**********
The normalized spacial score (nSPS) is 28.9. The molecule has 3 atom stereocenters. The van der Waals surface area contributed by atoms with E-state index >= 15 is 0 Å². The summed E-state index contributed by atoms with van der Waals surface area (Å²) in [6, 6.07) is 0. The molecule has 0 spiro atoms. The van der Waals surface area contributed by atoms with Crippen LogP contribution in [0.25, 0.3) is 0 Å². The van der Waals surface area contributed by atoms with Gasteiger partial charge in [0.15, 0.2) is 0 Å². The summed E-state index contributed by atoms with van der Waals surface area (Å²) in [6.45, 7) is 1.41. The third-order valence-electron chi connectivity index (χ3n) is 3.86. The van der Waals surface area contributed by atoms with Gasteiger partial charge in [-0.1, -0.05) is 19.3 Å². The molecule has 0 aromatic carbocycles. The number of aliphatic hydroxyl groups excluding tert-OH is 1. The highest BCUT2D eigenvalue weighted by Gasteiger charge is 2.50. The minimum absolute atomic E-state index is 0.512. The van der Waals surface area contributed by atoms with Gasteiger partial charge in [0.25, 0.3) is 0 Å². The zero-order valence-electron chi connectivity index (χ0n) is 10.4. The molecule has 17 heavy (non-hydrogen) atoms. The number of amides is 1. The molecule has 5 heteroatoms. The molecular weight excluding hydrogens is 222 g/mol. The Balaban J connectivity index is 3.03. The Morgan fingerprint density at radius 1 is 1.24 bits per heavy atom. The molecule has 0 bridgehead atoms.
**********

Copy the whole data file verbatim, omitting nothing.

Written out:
The normalized spacial score (nSPS) is 28.9. The molecule has 3 atom stereocenters. The van der Waals surface area contributed by atoms with E-state index >= 15 is 0 Å². The summed E-state index contributed by atoms with van der Waals surface area (Å²) in [6, 6.07) is 0. The molecule has 0 spiro atoms. The van der Waals surface area contributed by atoms with Crippen LogP contribution in [0.25, 0.3) is 0 Å². The van der Waals surface area contributed by atoms with Gasteiger partial charge in [0.15, 0.2) is 0 Å². The summed E-state index contributed by atoms with van der Waals surface area (Å²) in [6.45, 7) is 1.41. The third-order valence-electron chi connectivity index (χ3n) is 3.86. The van der Waals surface area contributed by atoms with Gasteiger partial charge in [-0.1, -0.05) is 19.3 Å². The molecule has 0 aromatic carbocycles. The number of aliphatic hydroxyl groups excluding tert-OH is 1. The highest BCUT2D eigenvalue weighted by Gasteiger charge is 2.50. The minimum absolute atomic E-state index is 0.512. The van der Waals surface area contributed by atoms with Gasteiger partial charge in [0.25, 0.3) is 0 Å². The zero-order valence-electron chi connectivity index (χ0n) is 10.4. The molecule has 17 heavy (non-hydrogen) atoms. The number of amides is 1. The molecule has 5 heteroatoms. The molecular weight excluding hydrogens is 222 g/mol. The Balaban J connectivity index is 3.03. The Morgan fingerprint density at radius 1 is 1.24 bits per heavy atom. The molecule has 0 bridgehead atoms.